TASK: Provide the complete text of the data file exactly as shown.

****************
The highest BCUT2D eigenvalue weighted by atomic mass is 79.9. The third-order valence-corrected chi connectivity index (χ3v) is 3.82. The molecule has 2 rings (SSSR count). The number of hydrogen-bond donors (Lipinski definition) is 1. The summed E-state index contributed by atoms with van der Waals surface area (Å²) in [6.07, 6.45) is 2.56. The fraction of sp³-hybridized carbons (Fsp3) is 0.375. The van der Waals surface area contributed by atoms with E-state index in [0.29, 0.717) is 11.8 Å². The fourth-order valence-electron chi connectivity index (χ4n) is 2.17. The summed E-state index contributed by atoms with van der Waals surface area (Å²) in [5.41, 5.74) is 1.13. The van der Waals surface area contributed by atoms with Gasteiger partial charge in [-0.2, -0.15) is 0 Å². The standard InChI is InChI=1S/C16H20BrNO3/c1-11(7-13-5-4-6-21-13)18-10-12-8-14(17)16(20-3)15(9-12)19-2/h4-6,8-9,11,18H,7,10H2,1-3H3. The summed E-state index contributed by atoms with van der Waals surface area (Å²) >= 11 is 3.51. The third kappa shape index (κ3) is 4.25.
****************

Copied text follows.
The highest BCUT2D eigenvalue weighted by atomic mass is 79.9. The third-order valence-corrected chi connectivity index (χ3v) is 3.82. The molecule has 2 rings (SSSR count). The number of hydrogen-bond donors (Lipinski definition) is 1. The summed E-state index contributed by atoms with van der Waals surface area (Å²) in [6.07, 6.45) is 2.56. The fraction of sp³-hybridized carbons (Fsp3) is 0.375. The van der Waals surface area contributed by atoms with E-state index in [0.29, 0.717) is 11.8 Å². The fourth-order valence-electron chi connectivity index (χ4n) is 2.17. The summed E-state index contributed by atoms with van der Waals surface area (Å²) in [5.41, 5.74) is 1.13. The van der Waals surface area contributed by atoms with Gasteiger partial charge in [-0.2, -0.15) is 0 Å². The standard InChI is InChI=1S/C16H20BrNO3/c1-11(7-13-5-4-6-21-13)18-10-12-8-14(17)16(20-3)15(9-12)19-2/h4-6,8-9,11,18H,7,10H2,1-3H3. The summed E-state index contributed by atoms with van der Waals surface area (Å²) >= 11 is 3.51. The third kappa shape index (κ3) is 4.25.